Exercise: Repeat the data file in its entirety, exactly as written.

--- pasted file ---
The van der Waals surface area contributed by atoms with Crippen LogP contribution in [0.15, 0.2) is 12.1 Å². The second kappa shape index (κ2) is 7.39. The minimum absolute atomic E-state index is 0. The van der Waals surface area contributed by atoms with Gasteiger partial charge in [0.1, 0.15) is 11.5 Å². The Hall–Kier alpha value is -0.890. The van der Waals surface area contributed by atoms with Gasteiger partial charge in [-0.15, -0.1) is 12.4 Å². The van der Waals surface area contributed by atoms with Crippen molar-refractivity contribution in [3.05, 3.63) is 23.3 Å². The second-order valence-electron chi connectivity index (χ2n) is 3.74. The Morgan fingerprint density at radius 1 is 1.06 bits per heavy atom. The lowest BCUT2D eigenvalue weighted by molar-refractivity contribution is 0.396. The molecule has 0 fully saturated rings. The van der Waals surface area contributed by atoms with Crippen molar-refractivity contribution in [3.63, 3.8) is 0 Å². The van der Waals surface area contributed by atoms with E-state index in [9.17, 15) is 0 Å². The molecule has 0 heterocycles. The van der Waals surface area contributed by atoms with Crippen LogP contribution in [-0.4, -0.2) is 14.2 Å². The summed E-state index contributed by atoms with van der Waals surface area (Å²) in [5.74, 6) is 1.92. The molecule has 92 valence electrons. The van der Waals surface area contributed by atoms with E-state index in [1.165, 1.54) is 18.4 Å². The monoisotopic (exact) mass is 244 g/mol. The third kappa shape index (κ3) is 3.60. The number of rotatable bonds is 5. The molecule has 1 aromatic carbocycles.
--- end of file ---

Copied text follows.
The van der Waals surface area contributed by atoms with Crippen LogP contribution in [0.15, 0.2) is 12.1 Å². The second kappa shape index (κ2) is 7.39. The minimum absolute atomic E-state index is 0. The van der Waals surface area contributed by atoms with Gasteiger partial charge in [0.1, 0.15) is 11.5 Å². The Hall–Kier alpha value is -0.890. The van der Waals surface area contributed by atoms with Gasteiger partial charge in [-0.15, -0.1) is 12.4 Å². The van der Waals surface area contributed by atoms with Crippen molar-refractivity contribution in [3.05, 3.63) is 23.3 Å². The second-order valence-electron chi connectivity index (χ2n) is 3.74. The Morgan fingerprint density at radius 1 is 1.06 bits per heavy atom. The lowest BCUT2D eigenvalue weighted by molar-refractivity contribution is 0.396. The molecule has 0 fully saturated rings. The van der Waals surface area contributed by atoms with Crippen molar-refractivity contribution in [3.63, 3.8) is 0 Å². The van der Waals surface area contributed by atoms with E-state index in [9.17, 15) is 0 Å². The molecule has 0 heterocycles. The van der Waals surface area contributed by atoms with Crippen LogP contribution in [-0.4, -0.2) is 14.2 Å². The summed E-state index contributed by atoms with van der Waals surface area (Å²) in [5.74, 6) is 1.92. The molecule has 92 valence electrons. The van der Waals surface area contributed by atoms with E-state index in [1.165, 1.54) is 18.4 Å². The monoisotopic (exact) mass is 244 g/mol. The third kappa shape index (κ3) is 3.60. The number of rotatable bonds is 5. The molecule has 1 aromatic carbocycles.